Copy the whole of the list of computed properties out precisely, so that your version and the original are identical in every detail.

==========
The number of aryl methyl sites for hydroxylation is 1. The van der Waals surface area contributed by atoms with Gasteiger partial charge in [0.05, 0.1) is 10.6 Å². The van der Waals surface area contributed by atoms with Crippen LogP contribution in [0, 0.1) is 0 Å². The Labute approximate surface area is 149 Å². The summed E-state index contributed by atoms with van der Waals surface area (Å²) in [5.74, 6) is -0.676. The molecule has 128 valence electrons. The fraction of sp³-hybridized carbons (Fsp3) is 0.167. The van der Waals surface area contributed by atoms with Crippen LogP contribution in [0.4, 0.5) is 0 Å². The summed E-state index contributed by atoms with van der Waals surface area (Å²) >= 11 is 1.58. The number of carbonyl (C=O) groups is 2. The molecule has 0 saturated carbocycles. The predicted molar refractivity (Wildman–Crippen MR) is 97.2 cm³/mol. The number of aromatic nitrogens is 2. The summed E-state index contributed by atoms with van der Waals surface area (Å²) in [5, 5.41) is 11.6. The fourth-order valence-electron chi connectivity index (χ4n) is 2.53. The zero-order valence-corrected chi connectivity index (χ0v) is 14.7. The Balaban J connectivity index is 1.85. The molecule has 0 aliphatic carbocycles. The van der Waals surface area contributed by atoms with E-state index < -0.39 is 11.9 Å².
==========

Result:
The number of aryl methyl sites for hydroxylation is 1. The van der Waals surface area contributed by atoms with Gasteiger partial charge in [0.05, 0.1) is 10.6 Å². The van der Waals surface area contributed by atoms with Crippen LogP contribution in [0, 0.1) is 0 Å². The Labute approximate surface area is 149 Å². The summed E-state index contributed by atoms with van der Waals surface area (Å²) in [5.74, 6) is -0.676. The molecule has 128 valence electrons. The fraction of sp³-hybridized carbons (Fsp3) is 0.167. The van der Waals surface area contributed by atoms with Crippen LogP contribution in [0.4, 0.5) is 0 Å². The summed E-state index contributed by atoms with van der Waals surface area (Å²) >= 11 is 1.58. The number of carbonyl (C=O) groups is 2. The molecule has 0 saturated carbocycles. The predicted molar refractivity (Wildman–Crippen MR) is 97.2 cm³/mol. The number of aromatic nitrogens is 2. The summed E-state index contributed by atoms with van der Waals surface area (Å²) in [5, 5.41) is 11.6. The fourth-order valence-electron chi connectivity index (χ4n) is 2.53. The zero-order valence-corrected chi connectivity index (χ0v) is 14.7. The Balaban J connectivity index is 1.85. The molecule has 0 aliphatic carbocycles. The van der Waals surface area contributed by atoms with E-state index < -0.39 is 11.9 Å².